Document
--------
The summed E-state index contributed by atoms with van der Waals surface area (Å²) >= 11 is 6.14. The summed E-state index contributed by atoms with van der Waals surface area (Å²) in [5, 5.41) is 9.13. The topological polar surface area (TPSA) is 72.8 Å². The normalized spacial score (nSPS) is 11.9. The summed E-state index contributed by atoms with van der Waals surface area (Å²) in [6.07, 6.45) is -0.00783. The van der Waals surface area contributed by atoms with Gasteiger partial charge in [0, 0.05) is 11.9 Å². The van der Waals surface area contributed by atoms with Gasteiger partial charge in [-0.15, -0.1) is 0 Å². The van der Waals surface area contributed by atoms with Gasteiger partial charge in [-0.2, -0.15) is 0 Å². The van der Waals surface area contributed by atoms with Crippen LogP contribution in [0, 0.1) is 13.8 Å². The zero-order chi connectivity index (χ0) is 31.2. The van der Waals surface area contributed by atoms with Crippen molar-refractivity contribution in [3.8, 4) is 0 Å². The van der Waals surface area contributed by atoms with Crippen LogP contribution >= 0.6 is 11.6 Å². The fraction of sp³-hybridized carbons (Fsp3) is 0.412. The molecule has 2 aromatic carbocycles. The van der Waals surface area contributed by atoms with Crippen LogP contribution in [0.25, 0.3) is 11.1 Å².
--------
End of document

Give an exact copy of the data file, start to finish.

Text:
The summed E-state index contributed by atoms with van der Waals surface area (Å²) >= 11 is 6.14. The summed E-state index contributed by atoms with van der Waals surface area (Å²) in [5, 5.41) is 9.13. The topological polar surface area (TPSA) is 72.8 Å². The normalized spacial score (nSPS) is 11.9. The summed E-state index contributed by atoms with van der Waals surface area (Å²) in [6.07, 6.45) is -0.00783. The van der Waals surface area contributed by atoms with Gasteiger partial charge in [0, 0.05) is 11.9 Å². The van der Waals surface area contributed by atoms with Gasteiger partial charge in [-0.15, -0.1) is 0 Å². The van der Waals surface area contributed by atoms with Gasteiger partial charge in [-0.2, -0.15) is 0 Å². The van der Waals surface area contributed by atoms with Crippen LogP contribution in [0, 0.1) is 13.8 Å². The zero-order chi connectivity index (χ0) is 31.2. The van der Waals surface area contributed by atoms with Crippen molar-refractivity contribution in [3.8, 4) is 0 Å². The van der Waals surface area contributed by atoms with Crippen LogP contribution >= 0.6 is 11.6 Å². The fraction of sp³-hybridized carbons (Fsp3) is 0.412. The molecule has 2 aromatic carbocycles. The van der Waals surface area contributed by atoms with Crippen LogP contribution in [0.25, 0.3) is 11.1 Å².